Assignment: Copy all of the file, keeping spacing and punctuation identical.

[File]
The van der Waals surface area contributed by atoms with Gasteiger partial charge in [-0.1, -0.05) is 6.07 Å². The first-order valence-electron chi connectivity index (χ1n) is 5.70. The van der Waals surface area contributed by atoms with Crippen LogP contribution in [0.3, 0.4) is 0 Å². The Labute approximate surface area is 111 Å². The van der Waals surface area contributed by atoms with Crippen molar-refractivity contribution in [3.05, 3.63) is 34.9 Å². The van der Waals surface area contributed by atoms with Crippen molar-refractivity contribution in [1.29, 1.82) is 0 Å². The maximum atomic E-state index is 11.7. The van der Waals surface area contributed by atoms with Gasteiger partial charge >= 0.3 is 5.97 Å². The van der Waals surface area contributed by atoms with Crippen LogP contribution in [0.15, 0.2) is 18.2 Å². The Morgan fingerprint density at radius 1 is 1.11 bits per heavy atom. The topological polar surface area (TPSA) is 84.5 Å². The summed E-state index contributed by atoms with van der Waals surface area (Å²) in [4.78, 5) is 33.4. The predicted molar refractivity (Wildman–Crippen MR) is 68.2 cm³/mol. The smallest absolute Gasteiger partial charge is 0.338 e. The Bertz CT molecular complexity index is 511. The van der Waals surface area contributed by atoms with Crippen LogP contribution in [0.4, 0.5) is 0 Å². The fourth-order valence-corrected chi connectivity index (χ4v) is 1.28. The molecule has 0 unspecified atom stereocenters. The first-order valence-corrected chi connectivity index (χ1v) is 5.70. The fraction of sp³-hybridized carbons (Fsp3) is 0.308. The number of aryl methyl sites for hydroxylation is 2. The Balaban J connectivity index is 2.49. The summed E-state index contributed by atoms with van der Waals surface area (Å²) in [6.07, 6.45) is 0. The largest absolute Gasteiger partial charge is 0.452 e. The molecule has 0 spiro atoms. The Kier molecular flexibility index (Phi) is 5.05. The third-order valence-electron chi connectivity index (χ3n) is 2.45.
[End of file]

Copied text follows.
The van der Waals surface area contributed by atoms with Gasteiger partial charge in [-0.1, -0.05) is 6.07 Å². The first-order valence-electron chi connectivity index (χ1n) is 5.70. The van der Waals surface area contributed by atoms with Crippen LogP contribution in [0.3, 0.4) is 0 Å². The Labute approximate surface area is 111 Å². The van der Waals surface area contributed by atoms with Crippen molar-refractivity contribution in [3.05, 3.63) is 34.9 Å². The van der Waals surface area contributed by atoms with Crippen molar-refractivity contribution in [1.29, 1.82) is 0 Å². The maximum atomic E-state index is 11.7. The van der Waals surface area contributed by atoms with Gasteiger partial charge >= 0.3 is 5.97 Å². The van der Waals surface area contributed by atoms with Crippen LogP contribution in [0.15, 0.2) is 18.2 Å². The Morgan fingerprint density at radius 1 is 1.11 bits per heavy atom. The topological polar surface area (TPSA) is 84.5 Å². The summed E-state index contributed by atoms with van der Waals surface area (Å²) in [4.78, 5) is 33.4. The predicted molar refractivity (Wildman–Crippen MR) is 68.2 cm³/mol. The smallest absolute Gasteiger partial charge is 0.338 e. The Bertz CT molecular complexity index is 511. The van der Waals surface area contributed by atoms with Crippen LogP contribution in [0.4, 0.5) is 0 Å². The fourth-order valence-corrected chi connectivity index (χ4v) is 1.28. The molecule has 0 unspecified atom stereocenters. The first-order valence-corrected chi connectivity index (χ1v) is 5.70. The fraction of sp³-hybridized carbons (Fsp3) is 0.308. The number of aryl methyl sites for hydroxylation is 2. The Balaban J connectivity index is 2.49. The summed E-state index contributed by atoms with van der Waals surface area (Å²) in [6.07, 6.45) is 0. The largest absolute Gasteiger partial charge is 0.452 e. The molecule has 0 spiro atoms. The Kier molecular flexibility index (Phi) is 5.05. The third-order valence-electron chi connectivity index (χ3n) is 2.45.